When I was an infant I had severe ear infections which left me deaf. At age 10 I underwent surgery to make new ear drumbs by grafting skin from behind my ears. The first surgery was very painful and was not successful. The surgery was repeated a year later. I regained most of my hearing after the second surgery. Knowing that I may never regain full hearing, I took sign language classes and learned to sign. It took a third operation when I was 15 years old to completely restore my hearing for which I am very grateful.

I became a Cheerleader while in the 6th Grade, and enjoyed cheering for the next two years. Even though I could not hear well, I could feel the beat of the music and still perform. By doing this, I took on the responsibility of getting to practices on time and making sure I knew all the routines. This experience helped me to learn to be a more responsible person in general.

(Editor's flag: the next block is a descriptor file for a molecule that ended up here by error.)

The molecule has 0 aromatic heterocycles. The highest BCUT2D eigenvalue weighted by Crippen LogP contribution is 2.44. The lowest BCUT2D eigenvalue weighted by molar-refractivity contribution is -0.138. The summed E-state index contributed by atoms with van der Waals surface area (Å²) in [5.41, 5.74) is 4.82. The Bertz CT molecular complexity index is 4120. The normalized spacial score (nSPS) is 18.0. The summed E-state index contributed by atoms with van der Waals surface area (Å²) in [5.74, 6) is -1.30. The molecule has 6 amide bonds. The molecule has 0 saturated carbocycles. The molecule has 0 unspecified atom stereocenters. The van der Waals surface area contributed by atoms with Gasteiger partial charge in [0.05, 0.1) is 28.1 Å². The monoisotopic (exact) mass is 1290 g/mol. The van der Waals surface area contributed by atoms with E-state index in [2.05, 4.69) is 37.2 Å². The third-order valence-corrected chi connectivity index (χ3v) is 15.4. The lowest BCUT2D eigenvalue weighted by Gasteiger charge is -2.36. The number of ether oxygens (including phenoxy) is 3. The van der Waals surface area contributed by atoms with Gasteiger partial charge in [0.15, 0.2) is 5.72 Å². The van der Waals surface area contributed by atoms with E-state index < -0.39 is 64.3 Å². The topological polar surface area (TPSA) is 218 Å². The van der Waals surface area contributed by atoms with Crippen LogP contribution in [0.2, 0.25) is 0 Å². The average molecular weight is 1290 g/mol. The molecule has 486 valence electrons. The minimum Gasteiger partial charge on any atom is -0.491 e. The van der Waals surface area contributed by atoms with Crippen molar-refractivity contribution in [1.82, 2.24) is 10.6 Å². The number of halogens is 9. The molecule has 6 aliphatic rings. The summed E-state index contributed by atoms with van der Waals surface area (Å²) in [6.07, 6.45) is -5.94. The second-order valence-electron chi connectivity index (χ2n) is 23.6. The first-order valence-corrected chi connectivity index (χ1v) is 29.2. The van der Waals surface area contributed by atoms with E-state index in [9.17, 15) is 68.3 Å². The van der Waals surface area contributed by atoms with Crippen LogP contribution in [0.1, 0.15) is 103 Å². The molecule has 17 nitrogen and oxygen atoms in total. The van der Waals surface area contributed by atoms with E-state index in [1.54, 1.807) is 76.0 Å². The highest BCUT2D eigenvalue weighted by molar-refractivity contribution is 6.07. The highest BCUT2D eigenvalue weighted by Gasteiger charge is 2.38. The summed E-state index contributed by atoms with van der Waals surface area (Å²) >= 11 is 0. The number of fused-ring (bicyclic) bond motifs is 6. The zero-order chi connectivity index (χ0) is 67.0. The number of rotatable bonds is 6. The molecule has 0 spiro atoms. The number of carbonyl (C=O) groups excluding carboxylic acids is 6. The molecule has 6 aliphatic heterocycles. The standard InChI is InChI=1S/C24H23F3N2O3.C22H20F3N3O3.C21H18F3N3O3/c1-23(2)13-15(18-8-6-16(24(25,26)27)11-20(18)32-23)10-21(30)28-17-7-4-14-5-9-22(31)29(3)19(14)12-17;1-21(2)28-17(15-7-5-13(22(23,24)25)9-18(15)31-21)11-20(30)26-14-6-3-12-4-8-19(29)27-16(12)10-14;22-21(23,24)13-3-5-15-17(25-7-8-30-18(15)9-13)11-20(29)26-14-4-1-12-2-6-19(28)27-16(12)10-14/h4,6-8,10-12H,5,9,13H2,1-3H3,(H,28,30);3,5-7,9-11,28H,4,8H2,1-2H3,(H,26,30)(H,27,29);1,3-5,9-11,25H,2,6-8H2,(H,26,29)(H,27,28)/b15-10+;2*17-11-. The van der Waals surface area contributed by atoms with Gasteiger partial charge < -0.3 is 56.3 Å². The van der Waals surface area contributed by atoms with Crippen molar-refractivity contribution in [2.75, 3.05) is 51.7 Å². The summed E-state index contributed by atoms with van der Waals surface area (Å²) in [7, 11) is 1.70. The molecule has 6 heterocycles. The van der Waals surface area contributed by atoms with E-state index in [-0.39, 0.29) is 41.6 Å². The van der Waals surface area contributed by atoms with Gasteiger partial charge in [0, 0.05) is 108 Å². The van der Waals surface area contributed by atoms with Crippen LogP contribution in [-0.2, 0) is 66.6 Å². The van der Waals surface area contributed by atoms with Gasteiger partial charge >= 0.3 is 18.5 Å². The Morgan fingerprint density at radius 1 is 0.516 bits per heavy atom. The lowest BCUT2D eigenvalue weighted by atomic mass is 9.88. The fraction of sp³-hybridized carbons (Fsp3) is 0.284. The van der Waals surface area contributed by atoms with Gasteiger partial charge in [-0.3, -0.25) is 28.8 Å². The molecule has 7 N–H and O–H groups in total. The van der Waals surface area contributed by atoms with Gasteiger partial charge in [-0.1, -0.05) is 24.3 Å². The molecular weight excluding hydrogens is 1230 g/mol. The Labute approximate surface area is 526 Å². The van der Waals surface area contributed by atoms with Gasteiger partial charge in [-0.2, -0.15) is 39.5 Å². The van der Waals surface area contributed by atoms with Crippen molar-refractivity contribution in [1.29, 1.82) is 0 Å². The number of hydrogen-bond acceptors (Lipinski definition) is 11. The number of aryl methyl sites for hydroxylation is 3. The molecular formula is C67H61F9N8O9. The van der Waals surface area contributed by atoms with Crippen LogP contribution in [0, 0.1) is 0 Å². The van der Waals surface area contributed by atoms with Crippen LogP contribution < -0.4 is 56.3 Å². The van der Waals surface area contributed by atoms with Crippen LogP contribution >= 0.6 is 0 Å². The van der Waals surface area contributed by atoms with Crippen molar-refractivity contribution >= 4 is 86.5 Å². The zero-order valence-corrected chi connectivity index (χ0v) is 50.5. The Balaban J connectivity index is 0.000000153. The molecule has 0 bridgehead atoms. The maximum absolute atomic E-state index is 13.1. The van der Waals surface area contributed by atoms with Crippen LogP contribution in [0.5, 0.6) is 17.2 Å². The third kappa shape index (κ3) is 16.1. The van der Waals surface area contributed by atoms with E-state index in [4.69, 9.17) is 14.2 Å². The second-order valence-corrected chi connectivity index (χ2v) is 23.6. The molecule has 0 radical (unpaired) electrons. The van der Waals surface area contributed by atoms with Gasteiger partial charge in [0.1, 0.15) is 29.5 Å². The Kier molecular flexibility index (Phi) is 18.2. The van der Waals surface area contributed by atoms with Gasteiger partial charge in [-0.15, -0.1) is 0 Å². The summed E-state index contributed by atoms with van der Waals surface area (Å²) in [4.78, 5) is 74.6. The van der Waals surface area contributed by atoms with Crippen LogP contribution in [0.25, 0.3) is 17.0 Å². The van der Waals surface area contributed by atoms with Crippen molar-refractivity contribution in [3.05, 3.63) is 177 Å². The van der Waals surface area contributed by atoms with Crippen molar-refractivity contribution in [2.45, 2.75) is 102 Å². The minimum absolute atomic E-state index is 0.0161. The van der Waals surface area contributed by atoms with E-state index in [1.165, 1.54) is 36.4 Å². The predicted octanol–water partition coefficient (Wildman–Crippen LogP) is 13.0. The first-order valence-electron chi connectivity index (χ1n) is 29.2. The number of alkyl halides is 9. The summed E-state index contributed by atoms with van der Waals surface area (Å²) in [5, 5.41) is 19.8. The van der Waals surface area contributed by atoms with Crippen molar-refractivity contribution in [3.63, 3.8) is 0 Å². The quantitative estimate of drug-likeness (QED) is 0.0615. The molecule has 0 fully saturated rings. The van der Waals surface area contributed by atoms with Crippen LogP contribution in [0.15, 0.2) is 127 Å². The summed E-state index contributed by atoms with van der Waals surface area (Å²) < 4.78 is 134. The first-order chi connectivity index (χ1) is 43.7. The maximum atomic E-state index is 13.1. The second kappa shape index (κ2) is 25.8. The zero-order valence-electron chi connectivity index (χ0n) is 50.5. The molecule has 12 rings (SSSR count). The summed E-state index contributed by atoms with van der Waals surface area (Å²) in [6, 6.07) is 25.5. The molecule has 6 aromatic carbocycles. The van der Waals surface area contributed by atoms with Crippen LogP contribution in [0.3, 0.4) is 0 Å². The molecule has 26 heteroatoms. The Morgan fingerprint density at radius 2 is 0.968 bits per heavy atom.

When I began Middle School, I became a member of their Color Guard squad. This involves precision flag twirling and dancing. I was appointed an officer for one year, and was voted Co-captain the second year. This involved a lot of hard work and discipline, and this was the beginning of my love of the Color Guard, which I still enjoy at Martin County High School. I was voted “the most improved” member in my freshman year. I have served as Captain of our squad for the past two years. It is a very important part of my life and I hope I can continue in college. In fact, I would like to be able to teach other students to do the same. This has been a big incentive to keep my grades up because in order to remain on the Color Guard, I had to keep a 3.0 GPA or better. This experience has taught me how to get along with others and to be able to work with them.